Blood vessel structure and patency are known to be related to the state and progression of many diseases [1, 2]. Abnormal vessel and vessel network morphologies have been positively correlated to malignancy across species [3, 4]. In preclinical studies of the disease and drug research, there are several noninvasive imaging modalities that can be utilized to visualize blood vessel structure. These are magnetic resonance imaging (MRI), computed tomography (CT), ultrasound, and more recently—photoacoustic imaging. To select one of these imaging methods, researchers must compromise between the variables of system including study cost, data acquisition time, ionizing radiation dose, imaging depth, and image resolution. High-field MRI is the most expensive, requires the longest acquisition times, and requires a dedicated facility for shielding and maintenance. CT is also fairly expensive, bulky, and primarily limited by a high ionizing radiation dose. Ultrasound is the least expensive, the most portable, and provides the fastest image acquisition. Photoacoustic imaging has similar portability to ultrasound and can provide high resolution images of the microvasculature as well as additional functional information (such as blood oxygen saturation), but is the most limited in penetration depth among these modalities.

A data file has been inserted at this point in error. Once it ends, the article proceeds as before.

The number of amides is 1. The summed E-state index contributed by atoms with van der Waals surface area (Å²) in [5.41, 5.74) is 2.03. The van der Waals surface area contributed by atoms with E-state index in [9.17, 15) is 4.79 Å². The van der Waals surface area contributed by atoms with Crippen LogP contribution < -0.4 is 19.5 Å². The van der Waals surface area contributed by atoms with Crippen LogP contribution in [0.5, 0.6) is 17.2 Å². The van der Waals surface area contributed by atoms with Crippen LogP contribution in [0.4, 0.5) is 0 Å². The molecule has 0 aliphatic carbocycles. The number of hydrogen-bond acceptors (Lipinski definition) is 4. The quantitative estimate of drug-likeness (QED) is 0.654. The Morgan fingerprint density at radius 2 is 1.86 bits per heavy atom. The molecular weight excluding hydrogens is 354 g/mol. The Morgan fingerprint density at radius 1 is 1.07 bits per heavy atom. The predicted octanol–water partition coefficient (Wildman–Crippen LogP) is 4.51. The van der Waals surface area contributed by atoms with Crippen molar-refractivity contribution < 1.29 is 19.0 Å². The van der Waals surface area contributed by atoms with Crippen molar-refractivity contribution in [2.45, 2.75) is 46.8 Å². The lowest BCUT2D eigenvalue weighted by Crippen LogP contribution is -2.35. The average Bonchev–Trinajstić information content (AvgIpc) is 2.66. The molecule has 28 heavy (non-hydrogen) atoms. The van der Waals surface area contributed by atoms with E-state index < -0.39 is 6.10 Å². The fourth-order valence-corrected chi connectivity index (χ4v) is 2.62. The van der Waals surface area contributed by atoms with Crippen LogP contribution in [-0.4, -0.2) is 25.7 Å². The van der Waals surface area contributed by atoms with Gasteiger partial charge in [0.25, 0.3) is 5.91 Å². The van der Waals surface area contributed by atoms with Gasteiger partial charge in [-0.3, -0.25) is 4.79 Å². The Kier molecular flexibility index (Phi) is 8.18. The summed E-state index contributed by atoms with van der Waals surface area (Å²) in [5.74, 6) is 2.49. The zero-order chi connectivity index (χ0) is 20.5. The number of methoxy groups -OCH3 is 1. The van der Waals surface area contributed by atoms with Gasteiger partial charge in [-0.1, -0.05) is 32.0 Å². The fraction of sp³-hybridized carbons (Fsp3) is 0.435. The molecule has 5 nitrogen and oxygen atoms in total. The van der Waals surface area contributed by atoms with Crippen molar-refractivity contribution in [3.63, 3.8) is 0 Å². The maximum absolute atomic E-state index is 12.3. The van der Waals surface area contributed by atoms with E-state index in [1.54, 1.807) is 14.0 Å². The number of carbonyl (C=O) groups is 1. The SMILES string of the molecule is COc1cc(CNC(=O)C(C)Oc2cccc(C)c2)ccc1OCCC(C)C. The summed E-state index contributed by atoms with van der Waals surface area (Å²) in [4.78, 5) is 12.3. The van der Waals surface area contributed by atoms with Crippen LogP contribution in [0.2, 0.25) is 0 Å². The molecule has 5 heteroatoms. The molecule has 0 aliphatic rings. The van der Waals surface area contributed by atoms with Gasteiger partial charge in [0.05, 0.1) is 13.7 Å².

In the past, the reputation of ultrasound has been as a modality with limited ability to assess microvasculature structure. However, recent advances in high frequency ultrasound technology have substantially improved image quality to the point that it has become a favored technique for many researchers studying small animal models. While conventional high frequency ultrasound does still lack the resolution and contrast of recently published CT  and MR studies , it has been effectively implemented to monitor disease progression and therapeutic responses in many different cancer models, including pancreatic , prostate , melanoma , ovarian , lung , and mammary  cancer models.